Typically, attention to detail is key in these claims. A missed deadline or incomplete document could mean a costly delay at best or loss of compensation at worst. Pursuing a claim in the proper place is another good example.

Multi-state claim issues come up frequently in workers’ compensation cases. Construction, aviation, and transportation are three of the most dangerous occupations in North Carolina. Out-of-state companies almost always employ these workers.

Generally, the place where the injury occurred is always the proper place to bring a workers’ compensation action. So, out-of-state employers cannot use this loophole to reduce or deny compensation. Unfortunately for injured workers, that’s just one of many hurdles they must overcome before they obtain fair compensation.

Workers’ Compensation Benefits

These payments have declined 20 percent since 2017. Assertive legal representation might be the best way to obtain a fair-sized piece of a shrinking financial pie. Fundamentally, the North Carolina workers’ compensation system is designed to get injured victims back to work quickly. So, the system provides no-fault benefits which pay for:

  • Lost Wages: Generally, workers’ compensation pays two-thirds of a victim’s average weekly wage for the duration of a temporary disability. If workers must accept light duty assignments as they recover, workers’ compensation usually pays two-thirds of the difference between the old and new salaries.
  • Medical Expenses: The two-thirds rule usually does not apply with regard to medical bills. Workers’ compensation typically pays all reasonably necessary medical expenses, from the first day of emergency care to the last day of physical therapy.

In North Carolina, job injury victims have a limited right to choose their own doctor. Typically, workers may choose their own emergency physician and also obtain a second opinion from a doctor of their own choosing.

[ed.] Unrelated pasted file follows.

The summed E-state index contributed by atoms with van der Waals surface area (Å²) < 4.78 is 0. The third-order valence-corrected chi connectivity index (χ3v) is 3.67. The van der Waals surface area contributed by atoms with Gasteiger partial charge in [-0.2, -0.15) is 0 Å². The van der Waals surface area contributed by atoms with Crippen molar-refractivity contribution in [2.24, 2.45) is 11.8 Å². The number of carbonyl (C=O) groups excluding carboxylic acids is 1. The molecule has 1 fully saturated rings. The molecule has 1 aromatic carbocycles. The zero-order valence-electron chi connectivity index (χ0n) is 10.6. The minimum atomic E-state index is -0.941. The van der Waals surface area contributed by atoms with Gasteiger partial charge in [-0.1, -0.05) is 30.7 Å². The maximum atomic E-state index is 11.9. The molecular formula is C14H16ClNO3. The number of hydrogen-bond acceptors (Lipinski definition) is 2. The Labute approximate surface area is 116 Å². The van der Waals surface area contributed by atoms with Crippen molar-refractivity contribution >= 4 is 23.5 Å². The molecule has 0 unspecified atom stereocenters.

These rights and benefits apply to both trauma injuries, like falls, and occupational diseases, such as hearing loss.

The delayed discovery doctrine often comes into play in occupational disease claims. Most victims do not run to the doctor as soon as they begin experiencing things like hearing problems. As a result, the workers’ comp claims deadline usually passes. 

Fortunately, victims are not required to bring claims until they understand the full extent of their damages and they connect those damages to a workplace condition.

North Carolina’s Exclusive Remedy Provision

For the most part, with the exception of choose-your-own-doctor provisions, the aforementioned laws are the same in different states. Also in most states, workers’ compensation is usually the exclusive remedy for work-related injuries and illnesses. In North Carolina, that’s not always the case.

Woodson claims involve an employer’s intentional recklessness. Specifically, employers must “intentionally engage[] in misconduct knowing it is substantially certain to cause serious injury or death to employees and an employee is injured or killed by that misconduct.” 

Misconduct is a step above negligence. Examples include sending construction workers to renovate old buildings that probably contain asbestos without giving them protective gear or failing to address known safety hazards.

If a co-worker exhibited similar misconduct, a Pleasant claim might be appropriate. These actions are especially common in construction site injury claims. Some workers drop heavy objects or fail to safely operate machinery with little or no regard for the consequences.

On a related note, if a worker is injured due to a defective product, such as hearing loss due to inadequate earplugs, the manufacturer might be strictly liable for damages. Negligence, recklessness, misconduct, and all other mental states are normally irrelevant.

Additional Compensation Available

As mentioned, workers’ compensation usually compensates victims for their economic losses. If workers’ comp is not the exclusive remedy, a Raleigh workers’ compensation attorney might be able to obtain compensation for noneconomic injuries, such as:

  • Pain and suffering,
  • Loss of enjoyment in life,
  • Emotional distress, and
  • Loss of consortium (companionship).

To determine such losses, most attorneys multiply the economic losses by two, three, or four, mostly depending on the facts of the case. This figure serves as a starting point for settlement negotiations.

Most of these claims settle out of court. So, most victims get the compensation they need and deserve without going all the way to trial.

Contact an Experienced Personal Injury Attorney

No matter where they are hurt, injured workers are usually entitled to substantial benefits. For a free consultation with an experienced Raleigh personal injury attorney, contact Kirk, Kirk, Howell, Cutler & Thomas. We do not charge upfront legal fees in workers’ compensation matters.

Terrell joined Kirk, Kirk, Howell, Cutler & Thomas, L.L.P. in 1994. His general practice includes civil litigation, general business representation, family law and workers’ compensation, as well as wills, estate planning, estate administration, and estate litigation.

Facebook Twitter LinkedIn Google+